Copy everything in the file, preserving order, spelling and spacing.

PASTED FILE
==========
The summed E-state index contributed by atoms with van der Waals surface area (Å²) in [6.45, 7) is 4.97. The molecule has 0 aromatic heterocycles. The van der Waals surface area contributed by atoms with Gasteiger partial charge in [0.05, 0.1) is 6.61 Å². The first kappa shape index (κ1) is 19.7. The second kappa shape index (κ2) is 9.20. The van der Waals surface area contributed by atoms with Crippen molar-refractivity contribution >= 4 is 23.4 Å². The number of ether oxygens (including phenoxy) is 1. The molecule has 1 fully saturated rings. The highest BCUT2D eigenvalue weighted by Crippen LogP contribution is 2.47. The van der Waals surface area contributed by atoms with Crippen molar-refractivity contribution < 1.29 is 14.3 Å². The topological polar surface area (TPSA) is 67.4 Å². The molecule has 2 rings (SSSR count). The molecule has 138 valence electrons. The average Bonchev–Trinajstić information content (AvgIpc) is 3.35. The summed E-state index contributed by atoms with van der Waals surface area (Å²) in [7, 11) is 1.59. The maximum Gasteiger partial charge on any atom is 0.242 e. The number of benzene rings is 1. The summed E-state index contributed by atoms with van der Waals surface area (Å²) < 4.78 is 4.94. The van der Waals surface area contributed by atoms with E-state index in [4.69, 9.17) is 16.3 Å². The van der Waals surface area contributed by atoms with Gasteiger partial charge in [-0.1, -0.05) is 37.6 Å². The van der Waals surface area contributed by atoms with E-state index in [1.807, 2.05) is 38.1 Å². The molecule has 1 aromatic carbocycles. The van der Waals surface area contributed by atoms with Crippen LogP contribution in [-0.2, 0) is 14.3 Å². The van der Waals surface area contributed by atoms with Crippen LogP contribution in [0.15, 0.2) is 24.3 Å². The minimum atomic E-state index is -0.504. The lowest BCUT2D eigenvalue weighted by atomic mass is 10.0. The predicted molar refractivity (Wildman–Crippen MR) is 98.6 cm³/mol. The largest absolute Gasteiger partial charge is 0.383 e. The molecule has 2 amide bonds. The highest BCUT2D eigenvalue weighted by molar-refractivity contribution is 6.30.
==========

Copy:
The summed E-state index contributed by atoms with van der Waals surface area (Å²) in [6.45, 7) is 4.97. The molecule has 0 aromatic heterocycles. The van der Waals surface area contributed by atoms with Gasteiger partial charge in [0.05, 0.1) is 6.61 Å². The first kappa shape index (κ1) is 19.7. The second kappa shape index (κ2) is 9.20. The van der Waals surface area contributed by atoms with Crippen molar-refractivity contribution >= 4 is 23.4 Å². The number of ether oxygens (including phenoxy) is 1. The molecule has 1 fully saturated rings. The highest BCUT2D eigenvalue weighted by Crippen LogP contribution is 2.47. The van der Waals surface area contributed by atoms with Crippen molar-refractivity contribution < 1.29 is 14.3 Å². The topological polar surface area (TPSA) is 67.4 Å². The molecule has 2 rings (SSSR count). The molecule has 138 valence electrons. The average Bonchev–Trinajstić information content (AvgIpc) is 3.35. The summed E-state index contributed by atoms with van der Waals surface area (Å²) in [7, 11) is 1.59. The maximum Gasteiger partial charge on any atom is 0.242 e. The number of benzene rings is 1. The summed E-state index contributed by atoms with van der Waals surface area (Å²) < 4.78 is 4.94. The van der Waals surface area contributed by atoms with E-state index in [4.69, 9.17) is 16.3 Å². The van der Waals surface area contributed by atoms with Gasteiger partial charge in [-0.1, -0.05) is 37.6 Å². The van der Waals surface area contributed by atoms with E-state index in [1.807, 2.05) is 38.1 Å². The molecule has 1 aromatic carbocycles. The van der Waals surface area contributed by atoms with Crippen LogP contribution in [-0.2, 0) is 14.3 Å². The van der Waals surface area contributed by atoms with Crippen LogP contribution in [0.15, 0.2) is 24.3 Å². The minimum atomic E-state index is -0.504. The lowest BCUT2D eigenvalue weighted by atomic mass is 10.0. The predicted molar refractivity (Wildman–Crippen MR) is 98.6 cm³/mol. The largest absolute Gasteiger partial charge is 0.383 e. The molecule has 2 amide bonds. The highest BCUT2D eigenvalue weighted by molar-refractivity contribution is 6.30.